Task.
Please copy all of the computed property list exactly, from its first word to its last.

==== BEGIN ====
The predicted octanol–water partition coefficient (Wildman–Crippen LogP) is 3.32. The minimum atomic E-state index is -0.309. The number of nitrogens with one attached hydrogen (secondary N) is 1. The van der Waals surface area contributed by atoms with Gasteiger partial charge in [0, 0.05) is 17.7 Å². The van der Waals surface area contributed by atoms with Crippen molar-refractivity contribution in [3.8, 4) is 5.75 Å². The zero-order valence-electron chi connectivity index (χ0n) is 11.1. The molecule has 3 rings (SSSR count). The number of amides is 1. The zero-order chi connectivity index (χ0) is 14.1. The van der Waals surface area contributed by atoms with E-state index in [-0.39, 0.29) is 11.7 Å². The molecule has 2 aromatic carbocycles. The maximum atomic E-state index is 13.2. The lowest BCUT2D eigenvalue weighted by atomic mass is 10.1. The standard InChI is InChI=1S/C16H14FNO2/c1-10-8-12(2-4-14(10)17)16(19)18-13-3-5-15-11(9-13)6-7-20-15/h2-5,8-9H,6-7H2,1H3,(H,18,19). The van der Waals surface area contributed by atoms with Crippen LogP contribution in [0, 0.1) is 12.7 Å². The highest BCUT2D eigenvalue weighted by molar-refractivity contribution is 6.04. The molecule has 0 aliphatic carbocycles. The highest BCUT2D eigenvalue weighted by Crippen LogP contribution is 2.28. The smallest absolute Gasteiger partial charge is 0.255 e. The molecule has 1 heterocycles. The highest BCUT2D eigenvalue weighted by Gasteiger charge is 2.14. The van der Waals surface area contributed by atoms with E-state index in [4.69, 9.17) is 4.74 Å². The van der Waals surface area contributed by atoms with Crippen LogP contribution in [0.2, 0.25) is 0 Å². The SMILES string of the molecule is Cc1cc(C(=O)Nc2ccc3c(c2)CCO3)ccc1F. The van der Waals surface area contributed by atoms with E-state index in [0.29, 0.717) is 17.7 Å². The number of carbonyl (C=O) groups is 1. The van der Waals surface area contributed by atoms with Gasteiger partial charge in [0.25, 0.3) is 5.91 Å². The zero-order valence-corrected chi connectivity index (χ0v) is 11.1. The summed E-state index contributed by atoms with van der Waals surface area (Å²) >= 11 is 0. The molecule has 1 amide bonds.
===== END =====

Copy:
The predicted octanol–water partition coefficient (Wildman–Crippen LogP) is 3.32. The minimum atomic E-state index is -0.309. The number of nitrogens with one attached hydrogen (secondary N) is 1. The van der Waals surface area contributed by atoms with Gasteiger partial charge in [0, 0.05) is 17.7 Å². The van der Waals surface area contributed by atoms with Crippen molar-refractivity contribution in [3.8, 4) is 5.75 Å². The zero-order valence-electron chi connectivity index (χ0n) is 11.1. The molecule has 3 rings (SSSR count). The number of amides is 1. The zero-order chi connectivity index (χ0) is 14.1. The van der Waals surface area contributed by atoms with E-state index in [-0.39, 0.29) is 11.7 Å². The molecule has 2 aromatic carbocycles. The maximum atomic E-state index is 13.2. The lowest BCUT2D eigenvalue weighted by atomic mass is 10.1. The standard InChI is InChI=1S/C16H14FNO2/c1-10-8-12(2-4-14(10)17)16(19)18-13-3-5-15-11(9-13)6-7-20-15/h2-5,8-9H,6-7H2,1H3,(H,18,19). The van der Waals surface area contributed by atoms with Crippen LogP contribution in [0, 0.1) is 12.7 Å². The highest BCUT2D eigenvalue weighted by molar-refractivity contribution is 6.04. The molecule has 0 aliphatic carbocycles. The highest BCUT2D eigenvalue weighted by Crippen LogP contribution is 2.28. The smallest absolute Gasteiger partial charge is 0.255 e. The molecule has 1 heterocycles. The highest BCUT2D eigenvalue weighted by Gasteiger charge is 2.14. The van der Waals surface area contributed by atoms with E-state index in [4.69, 9.17) is 4.74 Å². The van der Waals surface area contributed by atoms with Crippen LogP contribution in [0.2, 0.25) is 0 Å². The SMILES string of the molecule is Cc1cc(C(=O)Nc2ccc3c(c2)CCO3)ccc1F. The van der Waals surface area contributed by atoms with E-state index in [0.29, 0.717) is 17.7 Å². The number of carbonyl (C=O) groups is 1. The van der Waals surface area contributed by atoms with Gasteiger partial charge in [0.25, 0.3) is 5.91 Å². The zero-order valence-corrected chi connectivity index (χ0v) is 11.1. The summed E-state index contributed by atoms with van der Waals surface area (Å²) >= 11 is 0. The molecule has 1 amide bonds.